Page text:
Research: How Kids Adapt Their Mental Number Line Affects Their Memory for Numbers

by Kathy Jones on Sep 13 2010 8:06 PM

 Research: How  Kids Adapt Their Mental Number Line Affects Their  Memory for Numbers
A new study says that the more linear a child's mental number line becomes with time, the better he or she is at remembering numbers.
As kids grow, they learn to place numbers on a mental number line, with smaller numbers to the left and spaced further apart than the larger numbers on the right.

Then the number line changes to become more linear, with small and large numbers the same distance apart.

The new study suggests that kids whose number line has made this change are better at remembering numbers.

For the study, Clarissa A. Thompson of the University of Oklahoma and Robert S. Siegler of Carnegie Mellon University looked at how children's memory for numbers relates to the way they represent numbers in their heads.

"Young children's knowledge sometimes seems impressive, because they can count, 'one two three four five six seven eight nine ten,' but often they just learn by rote. Their counting doesn't have much to do with their understanding of how big the numbers are," said Thompson.

But eventually these words get associated with the size of the numbers.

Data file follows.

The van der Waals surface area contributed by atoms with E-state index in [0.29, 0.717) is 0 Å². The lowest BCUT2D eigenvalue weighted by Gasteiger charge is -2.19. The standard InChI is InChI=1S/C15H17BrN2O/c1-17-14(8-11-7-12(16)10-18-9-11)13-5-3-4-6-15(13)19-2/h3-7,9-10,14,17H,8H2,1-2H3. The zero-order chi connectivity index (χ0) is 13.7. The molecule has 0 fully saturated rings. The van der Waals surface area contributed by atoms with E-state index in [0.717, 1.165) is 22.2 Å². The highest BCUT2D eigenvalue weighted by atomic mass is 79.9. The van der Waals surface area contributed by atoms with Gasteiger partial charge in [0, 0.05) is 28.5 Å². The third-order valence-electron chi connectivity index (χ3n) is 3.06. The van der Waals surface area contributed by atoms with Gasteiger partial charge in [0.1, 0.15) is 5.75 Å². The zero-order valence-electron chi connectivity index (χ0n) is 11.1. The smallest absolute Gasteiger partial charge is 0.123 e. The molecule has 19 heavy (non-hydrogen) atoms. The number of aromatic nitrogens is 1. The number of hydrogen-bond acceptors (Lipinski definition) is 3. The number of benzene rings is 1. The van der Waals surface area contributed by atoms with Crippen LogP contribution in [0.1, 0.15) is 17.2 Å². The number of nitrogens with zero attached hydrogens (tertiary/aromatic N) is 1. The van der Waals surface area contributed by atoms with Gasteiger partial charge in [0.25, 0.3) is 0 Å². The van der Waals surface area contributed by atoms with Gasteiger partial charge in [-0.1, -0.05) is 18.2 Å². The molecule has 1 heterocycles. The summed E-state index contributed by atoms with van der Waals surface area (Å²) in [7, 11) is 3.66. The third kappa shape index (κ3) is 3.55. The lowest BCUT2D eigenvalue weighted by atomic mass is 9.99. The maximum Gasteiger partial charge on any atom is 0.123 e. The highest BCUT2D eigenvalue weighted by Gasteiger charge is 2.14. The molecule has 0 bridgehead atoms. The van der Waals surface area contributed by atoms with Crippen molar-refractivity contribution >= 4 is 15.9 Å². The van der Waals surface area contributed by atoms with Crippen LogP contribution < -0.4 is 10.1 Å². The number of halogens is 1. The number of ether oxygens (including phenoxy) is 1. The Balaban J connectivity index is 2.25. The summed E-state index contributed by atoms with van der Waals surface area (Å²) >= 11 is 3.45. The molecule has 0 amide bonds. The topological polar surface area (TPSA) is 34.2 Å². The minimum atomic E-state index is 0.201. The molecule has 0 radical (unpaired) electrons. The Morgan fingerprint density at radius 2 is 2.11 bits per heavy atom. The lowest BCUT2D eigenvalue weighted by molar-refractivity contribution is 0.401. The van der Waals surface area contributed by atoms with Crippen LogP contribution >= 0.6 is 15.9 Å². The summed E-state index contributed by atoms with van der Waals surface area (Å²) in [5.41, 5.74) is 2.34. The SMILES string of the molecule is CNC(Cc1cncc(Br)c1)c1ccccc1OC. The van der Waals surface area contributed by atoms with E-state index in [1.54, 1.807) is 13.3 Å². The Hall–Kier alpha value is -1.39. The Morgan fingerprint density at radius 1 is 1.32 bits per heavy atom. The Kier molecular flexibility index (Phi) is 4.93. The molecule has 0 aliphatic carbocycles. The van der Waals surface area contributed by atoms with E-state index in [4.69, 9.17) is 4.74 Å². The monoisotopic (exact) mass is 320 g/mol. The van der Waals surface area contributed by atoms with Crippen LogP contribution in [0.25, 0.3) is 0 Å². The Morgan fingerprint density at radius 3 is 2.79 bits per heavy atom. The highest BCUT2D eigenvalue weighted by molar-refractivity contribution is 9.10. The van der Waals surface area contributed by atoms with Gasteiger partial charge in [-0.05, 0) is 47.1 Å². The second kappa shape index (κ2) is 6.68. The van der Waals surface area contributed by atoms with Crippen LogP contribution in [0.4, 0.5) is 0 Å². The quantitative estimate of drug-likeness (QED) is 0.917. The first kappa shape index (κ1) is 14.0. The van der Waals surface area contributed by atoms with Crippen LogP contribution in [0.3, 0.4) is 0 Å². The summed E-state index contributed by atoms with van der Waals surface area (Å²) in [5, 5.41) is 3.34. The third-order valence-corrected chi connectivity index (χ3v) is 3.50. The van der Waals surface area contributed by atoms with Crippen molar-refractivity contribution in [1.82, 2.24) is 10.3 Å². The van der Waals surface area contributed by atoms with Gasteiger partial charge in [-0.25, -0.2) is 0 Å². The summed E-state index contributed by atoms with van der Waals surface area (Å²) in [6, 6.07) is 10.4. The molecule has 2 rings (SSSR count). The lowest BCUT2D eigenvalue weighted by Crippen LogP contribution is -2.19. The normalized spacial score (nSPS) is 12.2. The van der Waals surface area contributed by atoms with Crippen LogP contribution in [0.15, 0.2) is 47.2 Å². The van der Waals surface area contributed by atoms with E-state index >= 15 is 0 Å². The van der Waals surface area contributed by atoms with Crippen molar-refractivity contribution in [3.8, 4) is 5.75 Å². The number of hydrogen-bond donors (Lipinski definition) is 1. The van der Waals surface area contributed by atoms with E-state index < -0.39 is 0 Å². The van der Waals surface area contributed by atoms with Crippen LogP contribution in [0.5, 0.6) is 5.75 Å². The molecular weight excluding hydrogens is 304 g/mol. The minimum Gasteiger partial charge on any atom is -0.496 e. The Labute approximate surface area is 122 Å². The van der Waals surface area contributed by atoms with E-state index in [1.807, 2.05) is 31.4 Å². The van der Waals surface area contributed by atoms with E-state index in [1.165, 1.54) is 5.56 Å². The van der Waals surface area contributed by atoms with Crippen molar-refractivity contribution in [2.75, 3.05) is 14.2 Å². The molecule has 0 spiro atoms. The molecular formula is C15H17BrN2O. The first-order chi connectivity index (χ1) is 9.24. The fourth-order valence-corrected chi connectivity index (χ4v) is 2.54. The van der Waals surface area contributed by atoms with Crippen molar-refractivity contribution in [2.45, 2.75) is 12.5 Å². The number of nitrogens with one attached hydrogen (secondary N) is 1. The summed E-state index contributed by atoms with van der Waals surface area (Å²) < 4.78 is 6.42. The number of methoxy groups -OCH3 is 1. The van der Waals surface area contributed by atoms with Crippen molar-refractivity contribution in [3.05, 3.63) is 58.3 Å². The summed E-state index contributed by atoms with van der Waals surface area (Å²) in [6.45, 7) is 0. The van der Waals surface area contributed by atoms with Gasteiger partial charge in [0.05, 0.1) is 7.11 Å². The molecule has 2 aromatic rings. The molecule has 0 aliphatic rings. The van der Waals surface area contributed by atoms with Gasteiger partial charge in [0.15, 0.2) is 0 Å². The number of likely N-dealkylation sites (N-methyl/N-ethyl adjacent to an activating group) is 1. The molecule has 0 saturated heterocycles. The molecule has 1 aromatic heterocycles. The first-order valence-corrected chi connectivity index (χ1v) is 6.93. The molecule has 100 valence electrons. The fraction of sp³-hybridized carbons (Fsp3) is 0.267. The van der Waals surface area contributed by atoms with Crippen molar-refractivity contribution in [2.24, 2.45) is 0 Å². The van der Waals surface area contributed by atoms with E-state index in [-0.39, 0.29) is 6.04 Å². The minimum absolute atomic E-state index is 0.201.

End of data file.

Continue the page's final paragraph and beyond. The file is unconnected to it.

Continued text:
Children normally start out with a logarithmic number line, which has more space between smaller numbers and crunches the larger numbers together at the top.

Eventually they progress to a linear number line.

In three experiments, Thompson and Siegler found that the more linear a child's number line, the better the child was at remembering numbers.

This was true for preschoolers for numbers from 1-20 and for elementary school children for numbers from 1-1000.

"We really do live in a world of numbers," said Thompson.

"Some we only need to approximate, and others we need to remember exactly. Ability to estimate the sizes of numbers influences the ability to remember the numbers exactly," he added.

The study has been published in Psychological Science, a journal of the Association for Psychological Science.


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